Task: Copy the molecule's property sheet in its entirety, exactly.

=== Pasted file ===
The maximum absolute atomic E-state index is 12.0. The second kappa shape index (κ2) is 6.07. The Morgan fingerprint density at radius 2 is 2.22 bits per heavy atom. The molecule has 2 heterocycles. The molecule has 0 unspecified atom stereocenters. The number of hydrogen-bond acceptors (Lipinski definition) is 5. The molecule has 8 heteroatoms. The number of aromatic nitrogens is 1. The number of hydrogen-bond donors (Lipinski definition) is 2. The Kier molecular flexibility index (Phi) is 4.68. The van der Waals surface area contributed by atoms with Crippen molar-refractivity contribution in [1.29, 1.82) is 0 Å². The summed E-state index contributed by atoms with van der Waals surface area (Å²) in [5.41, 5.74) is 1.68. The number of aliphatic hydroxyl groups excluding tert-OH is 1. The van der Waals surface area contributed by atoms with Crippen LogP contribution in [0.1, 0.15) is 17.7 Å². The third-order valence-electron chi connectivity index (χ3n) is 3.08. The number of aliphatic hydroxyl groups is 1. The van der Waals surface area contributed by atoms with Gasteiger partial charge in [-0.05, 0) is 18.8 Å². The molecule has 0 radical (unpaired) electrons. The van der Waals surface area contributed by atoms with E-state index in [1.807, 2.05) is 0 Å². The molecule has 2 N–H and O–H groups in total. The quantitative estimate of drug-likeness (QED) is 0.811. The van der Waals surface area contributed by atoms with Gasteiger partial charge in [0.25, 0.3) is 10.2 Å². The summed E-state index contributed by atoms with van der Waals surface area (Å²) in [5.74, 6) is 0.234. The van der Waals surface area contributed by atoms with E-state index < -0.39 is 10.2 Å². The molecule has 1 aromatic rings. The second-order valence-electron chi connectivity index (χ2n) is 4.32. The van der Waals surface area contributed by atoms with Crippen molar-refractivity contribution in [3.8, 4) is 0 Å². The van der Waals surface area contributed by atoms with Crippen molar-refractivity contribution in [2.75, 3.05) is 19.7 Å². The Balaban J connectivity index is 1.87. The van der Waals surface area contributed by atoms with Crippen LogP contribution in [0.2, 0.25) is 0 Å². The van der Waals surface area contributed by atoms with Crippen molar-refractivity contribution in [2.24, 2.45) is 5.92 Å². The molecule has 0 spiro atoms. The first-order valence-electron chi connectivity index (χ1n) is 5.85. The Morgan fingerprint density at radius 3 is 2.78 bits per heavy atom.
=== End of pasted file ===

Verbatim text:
The maximum absolute atomic E-state index is 12.0. The second kappa shape index (κ2) is 6.07. The Morgan fingerprint density at radius 2 is 2.22 bits per heavy atom. The molecule has 2 heterocycles. The molecule has 0 unspecified atom stereocenters. The number of hydrogen-bond acceptors (Lipinski definition) is 5. The molecule has 8 heteroatoms. The number of aromatic nitrogens is 1. The number of hydrogen-bond donors (Lipinski definition) is 2. The Kier molecular flexibility index (Phi) is 4.68. The van der Waals surface area contributed by atoms with Crippen molar-refractivity contribution in [1.29, 1.82) is 0 Å². The summed E-state index contributed by atoms with van der Waals surface area (Å²) in [5.41, 5.74) is 1.68. The number of aliphatic hydroxyl groups excluding tert-OH is 1. The van der Waals surface area contributed by atoms with Crippen LogP contribution in [0.1, 0.15) is 17.7 Å². The third-order valence-electron chi connectivity index (χ3n) is 3.08. The number of aliphatic hydroxyl groups is 1. The van der Waals surface area contributed by atoms with Gasteiger partial charge in [-0.05, 0) is 18.8 Å². The molecule has 0 radical (unpaired) electrons. The van der Waals surface area contributed by atoms with E-state index in [1.807, 2.05) is 0 Å². The molecule has 2 N–H and O–H groups in total. The quantitative estimate of drug-likeness (QED) is 0.811. The van der Waals surface area contributed by atoms with Gasteiger partial charge in [0.25, 0.3) is 10.2 Å². The summed E-state index contributed by atoms with van der Waals surface area (Å²) in [5.74, 6) is 0.234. The van der Waals surface area contributed by atoms with E-state index < -0.39 is 10.2 Å². The molecule has 1 aromatic rings. The second-order valence-electron chi connectivity index (χ2n) is 4.32. The van der Waals surface area contributed by atoms with Crippen molar-refractivity contribution in [3.8, 4) is 0 Å². The van der Waals surface area contributed by atoms with Crippen molar-refractivity contribution in [2.75, 3.05) is 19.7 Å². The Balaban J connectivity index is 1.87. The van der Waals surface area contributed by atoms with Crippen LogP contribution in [0.2, 0.25) is 0 Å². The van der Waals surface area contributed by atoms with Crippen molar-refractivity contribution in [2.24, 2.45) is 5.92 Å². The molecule has 0 spiro atoms. The first-order valence-electron chi connectivity index (χ1n) is 5.85. The Morgan fingerprint density at radius 3 is 2.78 bits per heavy atom.